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Active Directory™ (AD) is a distributed directory service that is a repository for user information. The NIOS appliance can authenticate admin accounts by verifying user names and passwords against Active Directory. In addition, the NIOS appliance queries the AD domain controller for the group membership information of the admin. The appliance matches the group names from the domain controller with the admin groups on its local database. It then authorizes services and grants the admin privileges, based upon the matching admin group on the appliance.
The following figure illustrates the Active Directory authentication process.

Authentication Using a Domain Controller

To configure NIOS to authenticate administrators using Active Directory domain controller groups, you must first configure user accounts on the domain controller. Then, on the NIOS appliance, do the following:

  • Configure one or more AD authentication server group on the appliance and add AD domain controllers to the group. For information about configuring an AD authentication service group for admins, see bookmark460 bookmark460.
  • If you configured admin groups on the AD controller, you must create those same groups on the NIOS appliance and specify their privileges and settings. Note that the admin group names must match those on the AD domain controller. You can specify a default group as well. The NIOS appliance assigns admins to the default group if none of the admin groups on the NIOS appliance match the admin groups on the AD domain controller or if there are no other admin groups configured. For information about configuring group permissions and privileges, see About Admin Groups .
  • Add the newly configured Active Directory service to the list of authentication services in the admin policy, and add the admin group names as well. See Defining the Authentication Policy for more information about configuring an admin policy.

Configuring an Active Directory Authentication Service Group

You can add multiple domain controllers to an AD authentication server group for redundancy. The NIOS appliance tries to connect with the first domain controller on the list. If it is unable to connect, it tries the next domain controller on the list, and so on.
To configure an Active Directory authentication server group on the NIOS appliance:

  1. From the Administration tab, click the Authentication Server Groups tab.
  2. Click the Active Directory Services subtab and click the Add icon.
  3. In the Add Active Directory Authentication Service wizard, complete the following:
    • Name: Enter a name for the service.
    • Active Directory Domain: Enter the AD domain name.
    • Domain Controllers: Click the Add icon and complete the following to add an AD domain controller:
      • Server Name or IP Address: Enter the FQDN or the IP address of the AD server that is used for authentication.
      • Comment: Enter additional information about the AD server.
      • Authentication Port: Enter the port number on the domain controller to which the appliance sends authentication requests. The default is 389.
      • Encryption: Select SSL from the drop-down list to transmit through an SSL (Secure Sockets Layer) tunnel. When you select SSL, the appliance automatically updates the authentication port to 636. Infoblox strongly recommends that you select this option to ensure the security of all communications between the NIOS appliance and the AD server. If you select this option, you must upload a CA certificate from the AD server. Click CA Certificates to upload the certificate. In the CA Certificates dialog box, click the Add icon, and then navigate to the certificate to upload it.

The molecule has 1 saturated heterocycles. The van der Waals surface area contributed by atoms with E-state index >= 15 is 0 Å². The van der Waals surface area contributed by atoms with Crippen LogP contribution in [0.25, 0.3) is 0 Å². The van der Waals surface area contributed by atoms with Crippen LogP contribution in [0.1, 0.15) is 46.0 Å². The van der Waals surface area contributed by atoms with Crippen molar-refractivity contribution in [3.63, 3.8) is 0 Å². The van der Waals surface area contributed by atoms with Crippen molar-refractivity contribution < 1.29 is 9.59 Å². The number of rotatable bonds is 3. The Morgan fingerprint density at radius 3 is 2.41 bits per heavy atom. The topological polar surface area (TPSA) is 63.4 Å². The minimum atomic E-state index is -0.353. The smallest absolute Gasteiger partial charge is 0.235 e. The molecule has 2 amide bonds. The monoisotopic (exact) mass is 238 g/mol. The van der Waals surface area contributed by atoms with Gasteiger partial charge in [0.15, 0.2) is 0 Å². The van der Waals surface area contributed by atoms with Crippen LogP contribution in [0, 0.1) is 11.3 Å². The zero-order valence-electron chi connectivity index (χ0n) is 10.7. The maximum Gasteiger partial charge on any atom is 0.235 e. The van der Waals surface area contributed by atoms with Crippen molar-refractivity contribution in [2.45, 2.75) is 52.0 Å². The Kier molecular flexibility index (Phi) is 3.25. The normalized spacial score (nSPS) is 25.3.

• Connect through Management Interface: Select this so that the NIOS appliance uses the MGMT port for administrator authentication communications with just this AD server.
      • Disable server: Select this to disable an AD server if, for example, the connection to the server is down and you want to stop the NIOS appliance from trying to connect to this server.
      • Click Test to test the configuration. If the NIOS appliance connects to the domain controller using the configuration you entered, it displays a message confirming the configuration is valid. If it is unable to connect to the server, the appliance displays a message indicating an error in the configuration.
      • Click Add to add the domain controller to the group.

When you add multiple domain controllers, the appliance lists the servers in the order you added them. This list also determines the order in which the NIOS appliance attempts to contact a domain controller. You can move a server up or down the list by selecting it and clicking the up or down arrow.
You can also delete a domain controller by selecting it and clicking the Delete icon.

  • Timeout(s): The number of seconds that the NIOS appliance waits for a response from the specified authentication server. The default is 5.
  • Comment: Enter additional information about the service.
  • Disable: Select this to retain an inactive AD authentication service profile.

   4. Save the configuration and click Restart if it appears at the top of the screen.

Enabling Active Directory Authentication for Nested Groups

Windows servers support nesting groups in which you can add a group of admin users as a member of another group. Nested groups consolidate admin accounts and help reduce the number of permissions required for individual users or groups. In NIOS, you can enable a nested group query so the appliance can recursively look up and use the AD authentication service to authenticate members or admin accounts. These members or admin accounts can be part of the default nested group, outside of the default nested group, or located within a non-default custom organizational unit.